And I am not here to talk about whose grief is worse, that of a mother who had a miscarriage or that of a mother who had a stillbirth. We get so competetive about grief: my loss was worse than yours, I lost more than you did.
That is not a place I want to go. But I do want to clarify, for any reader who may have come here not understanding that a miscarriage is not a stillbirth. Calling Ben's death a miscarriage takes away some of his reality--for he was a full-term child with a name, a weight (7 lbs, 10 ozs.), a height (19.5"), and hair (brown). I will never know the color of his eyes. He was long and lean, had long fingers like mine, narrow feet like his father's. I held him. My husband took pictures of him, we undressed him, we kissed him and rocked him. You cannot do this with a miscarriage.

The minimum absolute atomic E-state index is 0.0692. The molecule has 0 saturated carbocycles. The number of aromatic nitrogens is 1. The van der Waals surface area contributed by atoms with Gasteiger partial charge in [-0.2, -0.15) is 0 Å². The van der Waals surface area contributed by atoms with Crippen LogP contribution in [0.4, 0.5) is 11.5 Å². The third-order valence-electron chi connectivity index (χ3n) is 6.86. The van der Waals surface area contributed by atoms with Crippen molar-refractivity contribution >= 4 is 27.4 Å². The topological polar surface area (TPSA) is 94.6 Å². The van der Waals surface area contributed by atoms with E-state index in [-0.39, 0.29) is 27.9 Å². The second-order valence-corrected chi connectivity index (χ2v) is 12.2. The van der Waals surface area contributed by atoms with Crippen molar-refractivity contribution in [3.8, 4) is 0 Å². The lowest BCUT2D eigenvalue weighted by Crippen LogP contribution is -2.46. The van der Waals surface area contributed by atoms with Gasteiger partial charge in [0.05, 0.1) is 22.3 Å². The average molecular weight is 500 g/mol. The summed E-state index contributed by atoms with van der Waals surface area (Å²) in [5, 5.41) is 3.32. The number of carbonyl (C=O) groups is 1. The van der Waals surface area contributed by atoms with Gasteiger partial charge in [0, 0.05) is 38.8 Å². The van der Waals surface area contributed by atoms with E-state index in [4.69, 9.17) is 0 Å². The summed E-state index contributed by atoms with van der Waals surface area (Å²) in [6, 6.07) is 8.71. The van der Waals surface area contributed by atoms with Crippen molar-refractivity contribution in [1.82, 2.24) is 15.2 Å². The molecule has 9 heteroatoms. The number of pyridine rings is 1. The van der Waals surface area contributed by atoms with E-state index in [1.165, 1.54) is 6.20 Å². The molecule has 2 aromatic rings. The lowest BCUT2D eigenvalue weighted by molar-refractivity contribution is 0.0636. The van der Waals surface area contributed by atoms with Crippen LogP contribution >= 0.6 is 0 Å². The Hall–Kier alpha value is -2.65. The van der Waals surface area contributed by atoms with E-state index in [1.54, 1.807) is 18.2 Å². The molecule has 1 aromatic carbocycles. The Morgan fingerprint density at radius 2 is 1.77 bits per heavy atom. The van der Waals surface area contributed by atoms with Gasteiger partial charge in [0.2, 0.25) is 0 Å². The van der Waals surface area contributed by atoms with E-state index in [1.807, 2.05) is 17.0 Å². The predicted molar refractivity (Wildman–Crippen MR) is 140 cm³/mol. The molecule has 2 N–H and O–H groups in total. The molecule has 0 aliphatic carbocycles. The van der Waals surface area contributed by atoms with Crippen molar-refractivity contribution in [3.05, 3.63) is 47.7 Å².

So, what IS the difference, you ask? These are the basics:
* A miscarriage is the loss of a child before 20 weeks gestation. (This is the US definition; I realize in other countries, like the UK, a miscarriage is a pregnancy loss before 24 weeks.)
* More than 80% of miscarriages occur before 12 weeks gestation.
(For more info, go to BabyCenter.)
* A stillbirth is the loss of a pregnancy after 20 weeks, or 24 weeks in the UK.
* In a stillbirth, the baby has died in utero before delivery or during delivery.
* Yes, a woman who has a stillbirth has to deliver her child, most often vaginally as doctors prefer not to do a cesearean in these cases, if possible. (Did you get that? I went into labor and delivered my son just as if he were alive.)
Yesterday I also found an article online, from England's Daily Mail newspaper. This paper is not exactly, er, known for its journalistic integrity, and the article reflected that. A British actress, Kym Marsh, discussed the "stillbirth" of her son, Archie Jay, in the article.
The thing is, Archie Jay was BORN ALIVE. He died shortly after birth.
I believe accuracy matters. Perhaps I'm being